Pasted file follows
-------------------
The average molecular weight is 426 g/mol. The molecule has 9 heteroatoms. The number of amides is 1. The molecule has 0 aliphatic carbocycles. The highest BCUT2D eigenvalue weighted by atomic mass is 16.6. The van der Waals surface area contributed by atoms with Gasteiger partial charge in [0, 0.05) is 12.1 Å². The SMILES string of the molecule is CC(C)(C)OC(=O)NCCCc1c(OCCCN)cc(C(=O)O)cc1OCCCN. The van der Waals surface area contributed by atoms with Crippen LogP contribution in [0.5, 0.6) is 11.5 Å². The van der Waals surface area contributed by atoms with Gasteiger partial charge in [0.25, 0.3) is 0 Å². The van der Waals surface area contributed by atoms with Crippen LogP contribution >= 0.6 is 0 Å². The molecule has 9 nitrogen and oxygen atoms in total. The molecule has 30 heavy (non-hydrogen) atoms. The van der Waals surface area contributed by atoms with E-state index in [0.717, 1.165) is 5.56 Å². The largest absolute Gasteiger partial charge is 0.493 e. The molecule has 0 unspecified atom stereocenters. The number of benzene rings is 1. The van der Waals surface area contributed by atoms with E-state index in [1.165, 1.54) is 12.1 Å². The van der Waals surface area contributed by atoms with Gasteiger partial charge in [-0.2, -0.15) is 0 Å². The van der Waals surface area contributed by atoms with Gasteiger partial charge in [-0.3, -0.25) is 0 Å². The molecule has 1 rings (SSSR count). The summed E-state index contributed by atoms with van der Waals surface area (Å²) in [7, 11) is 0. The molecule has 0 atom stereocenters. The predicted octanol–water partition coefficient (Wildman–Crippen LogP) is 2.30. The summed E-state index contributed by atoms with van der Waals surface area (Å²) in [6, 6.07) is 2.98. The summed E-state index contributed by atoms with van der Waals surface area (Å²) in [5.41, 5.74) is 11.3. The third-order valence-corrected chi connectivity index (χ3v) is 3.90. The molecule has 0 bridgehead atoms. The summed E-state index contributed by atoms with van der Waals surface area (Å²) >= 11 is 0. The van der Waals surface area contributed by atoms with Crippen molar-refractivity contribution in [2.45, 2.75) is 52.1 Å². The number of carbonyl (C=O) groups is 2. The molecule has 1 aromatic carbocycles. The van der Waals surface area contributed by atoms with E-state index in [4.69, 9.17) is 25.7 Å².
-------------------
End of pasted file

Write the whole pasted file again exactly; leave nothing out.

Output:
The average molecular weight is 426 g/mol. The molecule has 9 heteroatoms. The number of amides is 1. The molecule has 0 aliphatic carbocycles. The highest BCUT2D eigenvalue weighted by atomic mass is 16.6. The van der Waals surface area contributed by atoms with Gasteiger partial charge in [0, 0.05) is 12.1 Å². The SMILES string of the molecule is CC(C)(C)OC(=O)NCCCc1c(OCCCN)cc(C(=O)O)cc1OCCCN. The van der Waals surface area contributed by atoms with Crippen LogP contribution in [0.5, 0.6) is 11.5 Å². The van der Waals surface area contributed by atoms with Gasteiger partial charge in [0.25, 0.3) is 0 Å². The van der Waals surface area contributed by atoms with Crippen LogP contribution >= 0.6 is 0 Å². The molecule has 9 nitrogen and oxygen atoms in total. The molecule has 30 heavy (non-hydrogen) atoms. The van der Waals surface area contributed by atoms with E-state index in [0.717, 1.165) is 5.56 Å². The largest absolute Gasteiger partial charge is 0.493 e. The molecule has 0 unspecified atom stereocenters. The number of benzene rings is 1. The van der Waals surface area contributed by atoms with E-state index in [1.165, 1.54) is 12.1 Å². The van der Waals surface area contributed by atoms with Gasteiger partial charge in [-0.2, -0.15) is 0 Å². The van der Waals surface area contributed by atoms with Gasteiger partial charge in [-0.3, -0.25) is 0 Å². The molecule has 1 rings (SSSR count). The summed E-state index contributed by atoms with van der Waals surface area (Å²) in [7, 11) is 0. The molecule has 0 atom stereocenters. The predicted octanol–water partition coefficient (Wildman–Crippen LogP) is 2.30. The summed E-state index contributed by atoms with van der Waals surface area (Å²) in [6, 6.07) is 2.98. The summed E-state index contributed by atoms with van der Waals surface area (Å²) in [5.41, 5.74) is 11.3. The third-order valence-corrected chi connectivity index (χ3v) is 3.90. The molecule has 0 bridgehead atoms. The summed E-state index contributed by atoms with van der Waals surface area (Å²) >= 11 is 0. The van der Waals surface area contributed by atoms with Crippen molar-refractivity contribution in [2.45, 2.75) is 52.1 Å². The number of carbonyl (C=O) groups is 2. The molecule has 1 aromatic carbocycles. The van der Waals surface area contributed by atoms with E-state index in [4.69, 9.17) is 25.7 Å².